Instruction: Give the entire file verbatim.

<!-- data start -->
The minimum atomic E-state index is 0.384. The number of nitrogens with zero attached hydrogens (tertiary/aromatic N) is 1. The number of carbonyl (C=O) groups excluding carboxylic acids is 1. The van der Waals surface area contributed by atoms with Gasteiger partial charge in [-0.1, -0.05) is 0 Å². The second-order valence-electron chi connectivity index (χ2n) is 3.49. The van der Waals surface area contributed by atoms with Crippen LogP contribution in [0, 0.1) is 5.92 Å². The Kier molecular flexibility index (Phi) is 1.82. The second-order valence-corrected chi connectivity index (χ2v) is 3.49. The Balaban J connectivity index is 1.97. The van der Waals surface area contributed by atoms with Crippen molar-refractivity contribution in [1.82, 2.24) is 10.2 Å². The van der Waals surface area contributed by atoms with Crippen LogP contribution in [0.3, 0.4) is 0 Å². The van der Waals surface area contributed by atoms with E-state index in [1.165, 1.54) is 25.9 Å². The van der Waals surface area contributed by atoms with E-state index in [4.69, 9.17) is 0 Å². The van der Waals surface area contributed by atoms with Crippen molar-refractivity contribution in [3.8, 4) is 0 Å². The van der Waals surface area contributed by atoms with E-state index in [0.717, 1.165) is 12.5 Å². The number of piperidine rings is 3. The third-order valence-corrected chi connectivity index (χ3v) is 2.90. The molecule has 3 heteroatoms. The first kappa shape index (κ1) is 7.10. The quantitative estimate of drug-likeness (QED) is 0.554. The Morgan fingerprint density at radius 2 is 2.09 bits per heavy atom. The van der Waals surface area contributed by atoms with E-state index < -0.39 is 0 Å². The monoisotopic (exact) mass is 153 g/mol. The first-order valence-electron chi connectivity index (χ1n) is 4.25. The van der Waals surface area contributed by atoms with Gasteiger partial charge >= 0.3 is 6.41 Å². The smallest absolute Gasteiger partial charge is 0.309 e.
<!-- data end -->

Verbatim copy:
The minimum atomic E-state index is 0.384. The number of nitrogens with zero attached hydrogens (tertiary/aromatic N) is 1. The number of carbonyl (C=O) groups excluding carboxylic acids is 1. The van der Waals surface area contributed by atoms with Gasteiger partial charge in [-0.1, -0.05) is 0 Å². The second-order valence-electron chi connectivity index (χ2n) is 3.49. The van der Waals surface area contributed by atoms with Crippen LogP contribution in [0, 0.1) is 5.92 Å². The Kier molecular flexibility index (Phi) is 1.82. The second-order valence-corrected chi connectivity index (χ2v) is 3.49. The Balaban J connectivity index is 1.97. The van der Waals surface area contributed by atoms with Crippen molar-refractivity contribution in [1.82, 2.24) is 10.2 Å². The van der Waals surface area contributed by atoms with Crippen LogP contribution in [0.3, 0.4) is 0 Å². The van der Waals surface area contributed by atoms with E-state index in [1.165, 1.54) is 25.9 Å². The van der Waals surface area contributed by atoms with E-state index in [4.69, 9.17) is 0 Å². The van der Waals surface area contributed by atoms with Crippen molar-refractivity contribution in [3.8, 4) is 0 Å². The van der Waals surface area contributed by atoms with E-state index in [0.717, 1.165) is 12.5 Å². The number of piperidine rings is 3. The third-order valence-corrected chi connectivity index (χ3v) is 2.90. The molecule has 3 heteroatoms. The first kappa shape index (κ1) is 7.10. The quantitative estimate of drug-likeness (QED) is 0.554. The Morgan fingerprint density at radius 2 is 2.09 bits per heavy atom. The van der Waals surface area contributed by atoms with E-state index < -0.39 is 0 Å². The monoisotopic (exact) mass is 153 g/mol. The first-order valence-electron chi connectivity index (χ1n) is 4.25. The van der Waals surface area contributed by atoms with Gasteiger partial charge >= 0.3 is 6.41 Å². The smallest absolute Gasteiger partial charge is 0.309 e.